They're known for their hard work, long beards, and plain clothes. But you may not know that thousands of Amish people take vacations to the Sunshine State.
One of their favorite vacation spots is Pinecraft in Sarasota. Busses regularly arrive here, filled with Amish and Mennonite people from cold places like Pennsylvania, Ohio, and Indiana.
"There's no other Pinecraft in the world," says Larry Yoder, a Mennonite who retired here with his wife several years ago.
In the crowd waiting for the busses to arrive is Pinecraft resident Katie Troyer. She grew up Amish, but left the church to find her own way. Her life's journey brought her to Pinecraft where she enjoys living among the Amish.
Around her neck hangs something seldom seen in Pinecraft -- a small camera. She takes pictures of people and turns them into postcards sold at nearby Yoder's restaurant.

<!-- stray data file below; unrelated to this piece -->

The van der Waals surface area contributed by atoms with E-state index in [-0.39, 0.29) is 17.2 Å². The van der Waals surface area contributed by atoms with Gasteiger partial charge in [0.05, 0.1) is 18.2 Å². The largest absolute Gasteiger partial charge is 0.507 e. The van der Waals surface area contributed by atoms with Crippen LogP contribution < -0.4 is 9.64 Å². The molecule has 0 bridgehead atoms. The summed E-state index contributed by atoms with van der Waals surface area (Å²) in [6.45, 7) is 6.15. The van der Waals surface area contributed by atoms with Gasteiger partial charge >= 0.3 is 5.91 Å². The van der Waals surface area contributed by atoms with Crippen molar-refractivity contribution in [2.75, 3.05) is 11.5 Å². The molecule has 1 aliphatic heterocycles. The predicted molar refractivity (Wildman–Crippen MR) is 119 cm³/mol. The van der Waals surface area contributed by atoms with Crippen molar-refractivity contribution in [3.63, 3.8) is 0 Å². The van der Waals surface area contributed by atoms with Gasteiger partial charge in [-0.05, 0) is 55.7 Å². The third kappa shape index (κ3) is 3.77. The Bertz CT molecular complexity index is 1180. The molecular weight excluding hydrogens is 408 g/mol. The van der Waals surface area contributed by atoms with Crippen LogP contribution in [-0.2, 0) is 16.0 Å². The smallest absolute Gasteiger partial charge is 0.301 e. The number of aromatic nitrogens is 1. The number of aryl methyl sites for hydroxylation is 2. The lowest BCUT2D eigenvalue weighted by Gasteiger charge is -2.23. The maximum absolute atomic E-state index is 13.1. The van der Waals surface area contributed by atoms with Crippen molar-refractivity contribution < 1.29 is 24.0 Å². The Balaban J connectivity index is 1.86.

Amish people won't pose for pictures and often turn away when they see a camera. Don't ask an Amish person if you can take their picture.
"I never ask them because, coming from the Amish, you're obliged to say no, even if you mean yes," she smiled.
Her photographs are amazing windows into the Pinecraft lifestyle. There are photographs of Amish children playing and Amish men riding bicycles to the beach.
AMISH ON THE BEACH?
Yes, Amish people do go to the beach. Some, especially the young ones, even strip down to swim trunks or bikinis. But since they don't believe in driving cars, chances are they arrived at the beach on a city bus, leaving their bikes chained at a bus stop near Pinecraft.
Surprisingly, this has been an Amish vacation spot for more than half a century. It was about 60 years ago that vacations became OK in the Amish culture.
"Unless you take an airplane trip," continued Troyer. "Then you have to confess, because that's a mode of travel that, except for a few Amish groups, is a no-no."
So, if you want to see the Amish arriving, don't go to the airport. They come here in busses by the thousands.